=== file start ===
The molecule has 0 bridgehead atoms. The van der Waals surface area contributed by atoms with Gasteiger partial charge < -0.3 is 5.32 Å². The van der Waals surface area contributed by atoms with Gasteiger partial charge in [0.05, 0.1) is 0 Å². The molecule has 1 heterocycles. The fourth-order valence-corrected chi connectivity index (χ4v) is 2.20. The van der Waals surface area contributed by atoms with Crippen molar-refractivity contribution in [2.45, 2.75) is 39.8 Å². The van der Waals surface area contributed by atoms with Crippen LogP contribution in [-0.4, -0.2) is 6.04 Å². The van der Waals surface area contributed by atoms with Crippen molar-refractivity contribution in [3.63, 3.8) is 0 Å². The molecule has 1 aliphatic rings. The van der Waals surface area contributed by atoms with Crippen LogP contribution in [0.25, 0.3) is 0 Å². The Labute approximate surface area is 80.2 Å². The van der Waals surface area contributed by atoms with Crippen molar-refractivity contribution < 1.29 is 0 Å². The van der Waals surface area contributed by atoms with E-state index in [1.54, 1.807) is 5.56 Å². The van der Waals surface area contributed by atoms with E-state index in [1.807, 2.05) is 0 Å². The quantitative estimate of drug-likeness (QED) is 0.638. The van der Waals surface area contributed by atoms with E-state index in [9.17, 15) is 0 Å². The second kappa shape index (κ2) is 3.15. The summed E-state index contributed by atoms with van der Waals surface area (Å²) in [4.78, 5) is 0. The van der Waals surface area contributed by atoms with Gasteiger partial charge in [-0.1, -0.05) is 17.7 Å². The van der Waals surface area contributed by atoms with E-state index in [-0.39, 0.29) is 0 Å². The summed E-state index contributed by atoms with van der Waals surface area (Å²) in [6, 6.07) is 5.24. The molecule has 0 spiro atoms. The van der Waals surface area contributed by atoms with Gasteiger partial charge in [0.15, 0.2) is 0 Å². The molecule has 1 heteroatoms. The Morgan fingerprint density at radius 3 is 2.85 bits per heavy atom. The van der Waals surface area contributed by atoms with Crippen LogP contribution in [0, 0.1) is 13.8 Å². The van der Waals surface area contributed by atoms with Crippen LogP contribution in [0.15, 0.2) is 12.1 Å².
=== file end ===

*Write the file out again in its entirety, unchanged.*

The molecule has 0 bridgehead atoms. The van der Waals surface area contributed by atoms with Gasteiger partial charge < -0.3 is 5.32 Å². The van der Waals surface area contributed by atoms with Gasteiger partial charge in [0.05, 0.1) is 0 Å². The molecule has 1 heterocycles. The fourth-order valence-corrected chi connectivity index (χ4v) is 2.20. The van der Waals surface area contributed by atoms with Crippen molar-refractivity contribution in [2.45, 2.75) is 39.8 Å². The van der Waals surface area contributed by atoms with Crippen LogP contribution in [-0.4, -0.2) is 6.04 Å². The van der Waals surface area contributed by atoms with Crippen molar-refractivity contribution in [3.63, 3.8) is 0 Å². The molecule has 1 aliphatic rings. The van der Waals surface area contributed by atoms with Crippen LogP contribution in [0.25, 0.3) is 0 Å². The Labute approximate surface area is 80.2 Å². The van der Waals surface area contributed by atoms with Crippen molar-refractivity contribution < 1.29 is 0 Å². The van der Waals surface area contributed by atoms with E-state index in [1.54, 1.807) is 5.56 Å². The van der Waals surface area contributed by atoms with E-state index in [1.807, 2.05) is 0 Å². The quantitative estimate of drug-likeness (QED) is 0.638. The van der Waals surface area contributed by atoms with E-state index in [9.17, 15) is 0 Å². The second kappa shape index (κ2) is 3.15. The summed E-state index contributed by atoms with van der Waals surface area (Å²) in [4.78, 5) is 0. The van der Waals surface area contributed by atoms with Gasteiger partial charge in [-0.1, -0.05) is 17.7 Å². The van der Waals surface area contributed by atoms with E-state index in [-0.39, 0.29) is 0 Å². The summed E-state index contributed by atoms with van der Waals surface area (Å²) in [6, 6.07) is 5.24. The molecule has 0 spiro atoms. The van der Waals surface area contributed by atoms with Gasteiger partial charge in [0.15, 0.2) is 0 Å². The molecule has 1 heteroatoms. The Morgan fingerprint density at radius 3 is 2.85 bits per heavy atom. The van der Waals surface area contributed by atoms with Crippen LogP contribution in [0, 0.1) is 13.8 Å². The van der Waals surface area contributed by atoms with Crippen LogP contribution in [0.15, 0.2) is 12.1 Å².